At the moment, I am existing in a kind of limbo; a word I take to mean a sort of ‘purgatory lite’, because I don’t imagine purgatory would allow for the fabulous or hilarious or enervating ups that keep bouncing exuberantly over the plummeting lows, without thought for their feelings. Last week, ‘Lovely Girls’ was published. It’s my first literary piece; it’s based on some truths that many of us who have worked in mental health or learning disability institutions recognise, and I’m inordinately pleased with it. Last week also, we were told, my sister and me, that Dad is terminally ill. He is 86, an RAF veteran of the Second World War, and a victim of prostate cancer. He is 300 miles away. Fortunately, he is not alone; he lives in a residential service with my mother, and the staff are exceptional.
So now we wait. But for how long? Somehow, the other part of the show has to go on. After all, it’s my job that gives me the resources to buy the special things that they both need; that has trained me to think strategically and concern myself objectively with what needs to be done. It’s my training and experience that makes it possible for me to anticipate his needs, and to start seeking solutions to problems before they arise. I have an obligation to give it my best. But dying is a once-and-for-all event, and it doesn’t make an appointment. There’s no negotiating a ‘right time’, or fitting it in between the meeting about research directions and the review of student dissertations. Consequently, my head space is in a kind of duality. The pragmatic overlain by the intensely emotional, and the immediate forcing itself into focus ahead of the planned. I have drafted research papers while trying to find a way to manage his bank account; discussed conference presentations around attempts to pay a phone bill without access to a cheque book; and talked with staff about final arrangements in the same breath as setting up broadband, so that we can ‘visit’ by Skype, if he feels up to it.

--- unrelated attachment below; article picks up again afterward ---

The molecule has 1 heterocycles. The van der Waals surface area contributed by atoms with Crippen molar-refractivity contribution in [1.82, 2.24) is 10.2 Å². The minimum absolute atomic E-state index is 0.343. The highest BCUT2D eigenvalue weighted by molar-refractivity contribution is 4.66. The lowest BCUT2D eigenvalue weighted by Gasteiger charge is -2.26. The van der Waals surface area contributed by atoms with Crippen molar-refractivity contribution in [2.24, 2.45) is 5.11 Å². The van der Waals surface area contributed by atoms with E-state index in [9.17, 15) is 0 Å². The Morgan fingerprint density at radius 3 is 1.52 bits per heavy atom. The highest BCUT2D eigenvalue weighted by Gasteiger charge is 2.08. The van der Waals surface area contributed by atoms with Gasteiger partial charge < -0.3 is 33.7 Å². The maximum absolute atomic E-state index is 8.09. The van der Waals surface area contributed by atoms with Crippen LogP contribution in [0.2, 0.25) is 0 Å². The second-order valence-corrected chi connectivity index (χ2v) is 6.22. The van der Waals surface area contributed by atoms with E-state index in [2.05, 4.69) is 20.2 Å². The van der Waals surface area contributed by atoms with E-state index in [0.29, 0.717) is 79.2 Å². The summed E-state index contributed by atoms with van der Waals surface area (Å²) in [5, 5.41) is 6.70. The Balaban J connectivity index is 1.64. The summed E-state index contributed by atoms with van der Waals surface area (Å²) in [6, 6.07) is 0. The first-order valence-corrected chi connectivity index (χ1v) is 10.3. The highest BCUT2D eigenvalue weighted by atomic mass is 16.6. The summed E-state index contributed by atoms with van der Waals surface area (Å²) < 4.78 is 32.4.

This is a strange world; rather like walking down a glass corridor, separate from everyone else, not inhabiting their space. Mutually aware, but far from sharing any assumptions about urgencies, or what meaning really means. There are things I want to say; some of them self congratulatory and trumpeting of successes, so I will probably say those things. Other things do not come so easily; such as how to manage the irreverence – I’ve never lost a parent before, at least not outside of a large department store – or the sudden wish that a friend would shut up about her blinking herbaceous border, because for once it’s about me. And then, please don’t look at me or mention anything because your every-day chatter is what’s keeping me together for now.
I am resilient, I see the funny side of most things, my glass is more than half full, and I don’t do maudlin. For a while, though, that constant is likely to be sharing air time with this other countenance that is a little more needy, and a little less accommodating. It’s the part that underpins empathy, humanises my relationships with troubled clients, and for now, is needing a little of its own time in the chair.